You might think we're starting this review off on the wrong foot; let me reassure you that the title was not our idea. Powercolor, the manufacturer, thought it best to give this video card a dastardly and ominous sounding name. Evil Kyro - it just fills you with all kinds of dark and powerful 3D thoughts, doesn't it?
So what is the Kyro? In case you missed our preview a few months back, the Kyro is a new video card based on a little something called PowerVR technology. PowerVR, if you remember the name, was released back when 3dfx's original Voodoo Graphics chipset was in its heyday. In addition, those of you with Sega Dreamcast consoles are using PowerVR technology in your living room, namely the PVR 2DC chip.
The Kyro front
Now we have the Kyro, the latest creation from the minds at ST Microelectronics and Imagine Technologies. Unlike the last few forays in the realm of 3D graphics, this new chip is designed to be a cost-effective product. With the prices of high-end and low-end video cards dropping rapidly, one can only hope that the Kyro still has any room to be low-cost without sacrificing too much performance. Before we get into the numbers however, let's see what this card is all about.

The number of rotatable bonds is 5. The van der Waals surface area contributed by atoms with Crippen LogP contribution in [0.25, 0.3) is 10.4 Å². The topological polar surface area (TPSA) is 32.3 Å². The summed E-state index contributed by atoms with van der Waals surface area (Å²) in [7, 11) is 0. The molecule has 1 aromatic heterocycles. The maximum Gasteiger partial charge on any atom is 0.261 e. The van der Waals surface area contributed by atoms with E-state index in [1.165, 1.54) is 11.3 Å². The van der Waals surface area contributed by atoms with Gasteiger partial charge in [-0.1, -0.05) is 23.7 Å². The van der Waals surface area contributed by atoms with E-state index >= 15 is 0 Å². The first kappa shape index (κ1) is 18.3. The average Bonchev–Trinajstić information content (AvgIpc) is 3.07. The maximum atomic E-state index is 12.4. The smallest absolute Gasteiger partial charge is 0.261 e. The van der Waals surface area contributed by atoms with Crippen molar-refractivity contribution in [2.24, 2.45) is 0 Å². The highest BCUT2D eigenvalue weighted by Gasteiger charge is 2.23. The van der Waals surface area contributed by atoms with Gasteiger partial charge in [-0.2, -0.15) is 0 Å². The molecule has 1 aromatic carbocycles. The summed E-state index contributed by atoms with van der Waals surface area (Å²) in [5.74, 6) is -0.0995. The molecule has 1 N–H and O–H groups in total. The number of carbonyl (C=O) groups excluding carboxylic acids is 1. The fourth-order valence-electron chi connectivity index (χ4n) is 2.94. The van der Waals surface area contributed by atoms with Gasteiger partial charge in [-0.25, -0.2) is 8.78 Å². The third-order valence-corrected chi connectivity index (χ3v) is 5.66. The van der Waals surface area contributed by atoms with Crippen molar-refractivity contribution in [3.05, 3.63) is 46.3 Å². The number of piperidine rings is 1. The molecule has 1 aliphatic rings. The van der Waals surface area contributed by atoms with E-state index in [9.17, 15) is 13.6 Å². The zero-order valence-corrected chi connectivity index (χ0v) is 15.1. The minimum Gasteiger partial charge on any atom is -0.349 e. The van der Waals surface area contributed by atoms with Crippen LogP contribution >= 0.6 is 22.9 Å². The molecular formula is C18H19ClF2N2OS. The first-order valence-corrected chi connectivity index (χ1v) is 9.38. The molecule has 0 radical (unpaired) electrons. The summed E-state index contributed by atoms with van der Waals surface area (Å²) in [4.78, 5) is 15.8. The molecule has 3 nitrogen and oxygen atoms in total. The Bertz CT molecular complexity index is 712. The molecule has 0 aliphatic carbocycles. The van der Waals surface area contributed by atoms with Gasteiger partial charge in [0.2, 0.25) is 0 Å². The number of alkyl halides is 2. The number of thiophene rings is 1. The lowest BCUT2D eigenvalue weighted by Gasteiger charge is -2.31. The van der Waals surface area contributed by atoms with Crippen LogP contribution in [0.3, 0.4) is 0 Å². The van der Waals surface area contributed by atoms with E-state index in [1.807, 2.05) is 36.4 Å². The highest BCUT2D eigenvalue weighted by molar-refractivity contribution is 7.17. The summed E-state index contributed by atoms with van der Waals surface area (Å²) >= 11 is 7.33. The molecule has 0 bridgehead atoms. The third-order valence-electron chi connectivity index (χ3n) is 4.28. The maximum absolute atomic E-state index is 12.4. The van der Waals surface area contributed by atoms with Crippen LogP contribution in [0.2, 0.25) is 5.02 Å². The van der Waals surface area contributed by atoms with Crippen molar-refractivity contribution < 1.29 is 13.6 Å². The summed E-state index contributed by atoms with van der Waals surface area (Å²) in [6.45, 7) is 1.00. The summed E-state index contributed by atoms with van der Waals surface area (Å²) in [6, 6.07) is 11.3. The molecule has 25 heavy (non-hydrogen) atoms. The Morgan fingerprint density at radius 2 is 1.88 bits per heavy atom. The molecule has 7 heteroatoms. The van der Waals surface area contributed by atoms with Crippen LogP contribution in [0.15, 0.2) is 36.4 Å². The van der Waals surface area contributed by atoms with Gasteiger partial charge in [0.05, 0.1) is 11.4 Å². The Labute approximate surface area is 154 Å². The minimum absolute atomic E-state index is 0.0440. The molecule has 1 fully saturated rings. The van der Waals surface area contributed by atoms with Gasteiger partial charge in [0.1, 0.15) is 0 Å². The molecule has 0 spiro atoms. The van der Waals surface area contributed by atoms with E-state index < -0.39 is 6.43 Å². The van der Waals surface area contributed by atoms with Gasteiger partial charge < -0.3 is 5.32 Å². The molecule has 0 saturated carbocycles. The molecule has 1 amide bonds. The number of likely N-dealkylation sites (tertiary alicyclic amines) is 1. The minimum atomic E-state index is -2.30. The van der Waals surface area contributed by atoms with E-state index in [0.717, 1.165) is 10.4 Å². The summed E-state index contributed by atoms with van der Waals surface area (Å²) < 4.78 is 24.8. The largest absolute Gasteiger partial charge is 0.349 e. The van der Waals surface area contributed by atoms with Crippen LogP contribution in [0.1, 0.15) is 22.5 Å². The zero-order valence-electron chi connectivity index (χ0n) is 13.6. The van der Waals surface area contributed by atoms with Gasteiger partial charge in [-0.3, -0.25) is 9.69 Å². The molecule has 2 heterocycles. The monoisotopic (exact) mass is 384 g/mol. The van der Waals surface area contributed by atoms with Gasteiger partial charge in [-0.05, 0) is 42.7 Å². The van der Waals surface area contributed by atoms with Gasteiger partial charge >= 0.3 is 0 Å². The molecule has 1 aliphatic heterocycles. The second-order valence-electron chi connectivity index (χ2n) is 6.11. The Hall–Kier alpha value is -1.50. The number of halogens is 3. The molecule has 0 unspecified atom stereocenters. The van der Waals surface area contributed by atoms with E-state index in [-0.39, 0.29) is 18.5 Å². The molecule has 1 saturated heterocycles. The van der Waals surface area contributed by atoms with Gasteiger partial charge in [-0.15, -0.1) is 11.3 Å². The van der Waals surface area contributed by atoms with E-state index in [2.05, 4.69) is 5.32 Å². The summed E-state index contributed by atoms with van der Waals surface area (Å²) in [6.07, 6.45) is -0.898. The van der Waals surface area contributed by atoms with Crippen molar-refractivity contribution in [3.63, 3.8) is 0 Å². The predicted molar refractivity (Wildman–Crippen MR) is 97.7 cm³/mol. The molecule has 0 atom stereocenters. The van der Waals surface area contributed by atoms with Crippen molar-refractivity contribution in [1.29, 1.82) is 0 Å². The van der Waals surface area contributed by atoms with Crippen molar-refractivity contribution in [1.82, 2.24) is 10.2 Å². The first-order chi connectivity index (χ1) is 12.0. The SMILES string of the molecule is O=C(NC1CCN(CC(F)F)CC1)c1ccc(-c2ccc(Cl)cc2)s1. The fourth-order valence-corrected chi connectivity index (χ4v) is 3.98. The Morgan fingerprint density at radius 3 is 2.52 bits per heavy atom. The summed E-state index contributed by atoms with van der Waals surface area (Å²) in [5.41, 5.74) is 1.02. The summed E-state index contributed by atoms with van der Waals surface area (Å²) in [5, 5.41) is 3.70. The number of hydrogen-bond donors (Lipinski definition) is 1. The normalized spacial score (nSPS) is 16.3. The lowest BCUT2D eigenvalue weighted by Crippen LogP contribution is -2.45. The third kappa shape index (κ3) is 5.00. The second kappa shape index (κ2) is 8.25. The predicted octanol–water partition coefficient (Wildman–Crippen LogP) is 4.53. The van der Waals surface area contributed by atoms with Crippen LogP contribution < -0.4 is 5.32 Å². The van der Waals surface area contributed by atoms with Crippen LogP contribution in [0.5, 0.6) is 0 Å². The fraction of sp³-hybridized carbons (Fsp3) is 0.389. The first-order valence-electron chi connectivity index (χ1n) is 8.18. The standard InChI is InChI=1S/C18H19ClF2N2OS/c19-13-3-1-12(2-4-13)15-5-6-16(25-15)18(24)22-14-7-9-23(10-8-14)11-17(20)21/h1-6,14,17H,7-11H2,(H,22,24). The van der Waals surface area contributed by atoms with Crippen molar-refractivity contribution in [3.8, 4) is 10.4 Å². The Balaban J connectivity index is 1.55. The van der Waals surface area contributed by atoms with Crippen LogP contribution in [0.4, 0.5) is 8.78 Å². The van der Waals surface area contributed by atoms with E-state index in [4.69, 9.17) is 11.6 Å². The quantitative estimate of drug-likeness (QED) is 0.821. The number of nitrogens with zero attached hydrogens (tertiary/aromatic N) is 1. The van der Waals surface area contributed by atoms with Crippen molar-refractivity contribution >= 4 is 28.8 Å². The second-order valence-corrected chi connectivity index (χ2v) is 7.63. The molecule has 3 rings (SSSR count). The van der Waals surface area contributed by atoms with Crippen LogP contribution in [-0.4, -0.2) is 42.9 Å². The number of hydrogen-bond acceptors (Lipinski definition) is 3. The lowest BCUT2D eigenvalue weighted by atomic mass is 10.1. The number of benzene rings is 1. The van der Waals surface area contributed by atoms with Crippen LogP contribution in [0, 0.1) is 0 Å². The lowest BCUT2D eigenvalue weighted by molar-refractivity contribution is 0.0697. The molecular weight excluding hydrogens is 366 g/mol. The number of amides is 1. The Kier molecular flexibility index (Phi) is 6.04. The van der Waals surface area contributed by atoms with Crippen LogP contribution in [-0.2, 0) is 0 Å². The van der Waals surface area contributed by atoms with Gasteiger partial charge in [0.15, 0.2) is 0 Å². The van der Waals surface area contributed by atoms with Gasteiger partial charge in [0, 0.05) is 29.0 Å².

The Kyro back
Tuberculosis? Not quite, TBR stands for Tile-Based Rendering. Conventional 3D cards, meaning just about everything else to date, process everything that is to be shown on your monitor. Maybe a quick run through of what normal rendering processes do will help at this time, before we delve a little into the world of the Kyro.
The average video card has a rather simple, if we can call it that, method for storing, displaying and rendering images. In any give scene, everything is rendered, textured, and modified before it is drawn to the screen. Anyways, somewhere along the way a little something called the z-buffer comes into play. The z-buffer is used to determine what parts of the scene are visible from a given standpoint. If you are familiar with the X, Y and Z-axes of the 3-D coordinate plane, Z normally stands for depth. Each pixel is assigned a Z value that is used before final production of the image.